4. On perusal of the impugned order, we find that the High Court in paragraphs 5 to 13 has elaborately considered the aforesaid two aspects on the merits of the case as to why the substantial questions of law cannot be raised. It is not necessary for us to extract those paragraphs.

5. It is stated at the Bar that the main appeals are still pending consideration in the High Court.

6. Learned counsel for the appellant submitted that the High Court could not have considered the merits of the case(s) at the admission stage, even with regard to the raising of substantial questions of law inasmuch as ultimately on hearing the parties, the Court could have assigned reasons as to whether the substantial questions of law were made good by the appellant or it had to be answered in favour of the respondent. However, this is a case where the High Court did not permit even raising of substantial questions of law on the aforesaid aspects of the case. Therefore, it was submitted that portion of the order declining to raise substantial questions of law on the aspect of extended period of limitation and on penalty may be set-aside and an opportunity may be given to the appellant herein to raise those substantial questions of law and on the same being raised, the High Court could frame the said questions of law and the High Court could answer the same one way or the other.

7. Per contra, learned counsel appearing for the respondent vehemently contended that High Court has considered the case(s) of the parties on merits and has declined to raise the substantial questions of law on the aspect of extended period of limitation as well as on penalty and there is no merit in these appeals.

8. At the outset we find that while the High Court has framed certain substantial questions of law as raised by the appellant herein and the matter(s) is pending consideration on merits, the High Court could not have in the first instance gone into the merits of the case(s) insofar as extended period of limitation and imposition of penalty is concerned and, on that basis, declined to frame the substantial questions of law.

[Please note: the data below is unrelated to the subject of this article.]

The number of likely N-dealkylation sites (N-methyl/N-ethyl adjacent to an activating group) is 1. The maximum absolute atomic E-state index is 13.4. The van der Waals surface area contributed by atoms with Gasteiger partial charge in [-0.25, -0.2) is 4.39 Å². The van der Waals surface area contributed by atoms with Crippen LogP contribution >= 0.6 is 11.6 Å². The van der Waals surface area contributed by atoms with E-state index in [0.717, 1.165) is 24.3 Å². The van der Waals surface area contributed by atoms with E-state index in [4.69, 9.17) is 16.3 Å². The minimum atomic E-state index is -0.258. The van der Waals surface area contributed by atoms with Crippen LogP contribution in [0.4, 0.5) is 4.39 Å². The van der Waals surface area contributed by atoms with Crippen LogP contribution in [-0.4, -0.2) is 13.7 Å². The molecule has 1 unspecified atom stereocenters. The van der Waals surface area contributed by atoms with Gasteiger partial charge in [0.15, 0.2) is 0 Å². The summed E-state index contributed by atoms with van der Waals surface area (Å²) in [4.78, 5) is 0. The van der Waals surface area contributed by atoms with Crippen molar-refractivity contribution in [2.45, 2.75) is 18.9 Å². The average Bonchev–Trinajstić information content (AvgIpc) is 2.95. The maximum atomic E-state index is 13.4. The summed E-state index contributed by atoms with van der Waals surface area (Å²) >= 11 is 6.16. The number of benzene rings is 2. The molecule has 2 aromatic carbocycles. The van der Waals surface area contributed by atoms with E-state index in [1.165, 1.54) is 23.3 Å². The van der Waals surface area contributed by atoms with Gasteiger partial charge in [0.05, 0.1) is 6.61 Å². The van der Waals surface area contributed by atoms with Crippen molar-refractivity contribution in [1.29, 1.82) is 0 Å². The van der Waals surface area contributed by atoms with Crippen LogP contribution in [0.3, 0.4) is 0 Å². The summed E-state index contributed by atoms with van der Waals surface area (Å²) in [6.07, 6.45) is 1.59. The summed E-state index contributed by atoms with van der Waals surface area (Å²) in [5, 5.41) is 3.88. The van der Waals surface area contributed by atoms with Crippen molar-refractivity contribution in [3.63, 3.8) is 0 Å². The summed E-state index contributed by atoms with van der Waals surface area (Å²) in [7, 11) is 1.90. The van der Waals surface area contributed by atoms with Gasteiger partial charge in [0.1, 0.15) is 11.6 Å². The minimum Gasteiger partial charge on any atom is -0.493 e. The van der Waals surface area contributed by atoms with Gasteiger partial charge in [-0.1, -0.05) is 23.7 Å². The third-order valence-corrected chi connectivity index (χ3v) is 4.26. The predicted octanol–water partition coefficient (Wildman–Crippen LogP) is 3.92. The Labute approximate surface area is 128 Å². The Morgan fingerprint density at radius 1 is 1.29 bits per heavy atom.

9. We find that the High Court ought to have raised the substantial questions of law as sought for by the appellant herein in the first instance and thereafter considered the same on merits by answering the same one way or the other. We say so for the reason that when the appeals were admitted and the main appeals are pending adjudication before the High Court, it was unnecessary for the High Court to have passed detailed reasons as to why the aforesaid two substantial questions of law would not arise for consideration, at the stage of admission. No prejudice would have been caused to any of the parties if the substantial questions of law, as raised by the appellant, had been considered and answered by the High Court on merits at the time of final adjudication of the appeals. Sometimes substantial questions of law may have a bearing on each other and if a particular substantial question of law is not permitted to be raised at the stage of admission of the appeal, it may prejudice the case of the appellant while considering the case on merits. Then at the stage of final adjudication, it may have to be raised and an opportunity to advance arguments will have to be given to the parties. Moreover, any finding arrived at while holding that a particular substantial question of law does not arise in the appeal at the stage of admission may also prejudice the case of the parties and in particular the appellant before the High Court, whether the assessee or the Revenue, at the time of the final adjudication of the appeal on merits.

10. In the circumstances, that portion of the order of the High Court declining to raise the substantial questions of law as sought for by the appellant-Revenue herein is set-aside and the High Court is now requested to hear the parties by raising the substantial questions of law on the issue of extended period of limitation as well as on the issue of imposition of penalty. The High Court shall now consider the aforesaid aspect of the matter(s) on its own merits and dispose of the appeals filed by the appellant herein in accordance with law.

11. The appeals are disposed of in the aforesaid terms. We have not expressed anything on the merits of the appeal pending adjudication before the High Court.

It is needless to observe that if the parties seek early hearing of the appeals, the same shall be considered by the High Court in accordance with law.